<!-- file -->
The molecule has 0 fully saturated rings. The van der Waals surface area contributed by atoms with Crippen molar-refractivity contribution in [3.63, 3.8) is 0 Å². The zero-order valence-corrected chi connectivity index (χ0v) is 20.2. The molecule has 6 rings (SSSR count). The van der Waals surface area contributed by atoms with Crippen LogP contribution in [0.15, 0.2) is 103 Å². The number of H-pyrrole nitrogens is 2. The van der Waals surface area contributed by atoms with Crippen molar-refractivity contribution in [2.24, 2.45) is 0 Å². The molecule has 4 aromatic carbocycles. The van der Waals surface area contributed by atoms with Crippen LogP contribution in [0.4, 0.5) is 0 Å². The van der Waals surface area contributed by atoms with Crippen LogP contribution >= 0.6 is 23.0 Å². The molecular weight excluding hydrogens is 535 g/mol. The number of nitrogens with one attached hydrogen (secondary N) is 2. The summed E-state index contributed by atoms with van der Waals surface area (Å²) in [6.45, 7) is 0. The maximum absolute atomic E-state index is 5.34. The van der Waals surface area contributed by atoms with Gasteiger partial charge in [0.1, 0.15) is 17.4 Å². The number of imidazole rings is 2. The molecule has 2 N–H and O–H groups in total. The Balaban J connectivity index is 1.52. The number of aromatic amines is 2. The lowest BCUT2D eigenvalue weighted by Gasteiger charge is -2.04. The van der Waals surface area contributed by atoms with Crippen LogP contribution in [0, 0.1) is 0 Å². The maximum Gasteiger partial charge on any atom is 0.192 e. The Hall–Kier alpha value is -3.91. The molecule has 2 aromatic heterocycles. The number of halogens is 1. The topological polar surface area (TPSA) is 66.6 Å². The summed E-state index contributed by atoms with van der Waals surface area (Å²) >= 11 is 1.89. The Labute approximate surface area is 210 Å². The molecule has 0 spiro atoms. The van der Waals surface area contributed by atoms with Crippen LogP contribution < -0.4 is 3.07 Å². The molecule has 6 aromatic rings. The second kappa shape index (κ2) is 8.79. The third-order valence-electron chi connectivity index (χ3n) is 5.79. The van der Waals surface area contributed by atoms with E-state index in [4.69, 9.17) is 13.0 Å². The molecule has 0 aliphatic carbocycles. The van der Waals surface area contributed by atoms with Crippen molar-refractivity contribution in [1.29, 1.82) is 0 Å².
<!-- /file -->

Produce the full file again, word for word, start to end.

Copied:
The molecule has 0 fully saturated rings. The van der Waals surface area contributed by atoms with Crippen molar-refractivity contribution in [3.63, 3.8) is 0 Å². The zero-order valence-corrected chi connectivity index (χ0v) is 20.2. The molecule has 6 rings (SSSR count). The van der Waals surface area contributed by atoms with Crippen LogP contribution in [0.15, 0.2) is 103 Å². The number of H-pyrrole nitrogens is 2. The van der Waals surface area contributed by atoms with Crippen molar-refractivity contribution in [2.24, 2.45) is 0 Å². The molecule has 4 aromatic carbocycles. The van der Waals surface area contributed by atoms with Crippen LogP contribution in [0.4, 0.5) is 0 Å². The van der Waals surface area contributed by atoms with Crippen LogP contribution >= 0.6 is 23.0 Å². The molecular weight excluding hydrogens is 535 g/mol. The number of nitrogens with one attached hydrogen (secondary N) is 2. The summed E-state index contributed by atoms with van der Waals surface area (Å²) in [6.45, 7) is 0. The maximum absolute atomic E-state index is 5.34. The van der Waals surface area contributed by atoms with Gasteiger partial charge in [0.1, 0.15) is 17.4 Å². The number of imidazole rings is 2. The molecule has 2 N–H and O–H groups in total. The Balaban J connectivity index is 1.52. The number of aromatic amines is 2. The lowest BCUT2D eigenvalue weighted by Gasteiger charge is -2.04. The van der Waals surface area contributed by atoms with Crippen LogP contribution in [0, 0.1) is 0 Å². The maximum Gasteiger partial charge on any atom is 0.192 e. The Hall–Kier alpha value is -3.91. The molecule has 2 aromatic heterocycles. The number of halogens is 1. The topological polar surface area (TPSA) is 66.6 Å². The summed E-state index contributed by atoms with van der Waals surface area (Å²) >= 11 is 1.89. The Labute approximate surface area is 210 Å². The molecule has 0 spiro atoms. The van der Waals surface area contributed by atoms with Crippen LogP contribution < -0.4 is 3.07 Å². The molecule has 6 aromatic rings. The second kappa shape index (κ2) is 8.79. The third-order valence-electron chi connectivity index (χ3n) is 5.79. The van der Waals surface area contributed by atoms with E-state index in [4.69, 9.17) is 13.0 Å². The molecule has 0 aliphatic carbocycles. The van der Waals surface area contributed by atoms with Crippen molar-refractivity contribution in [1.29, 1.82) is 0 Å².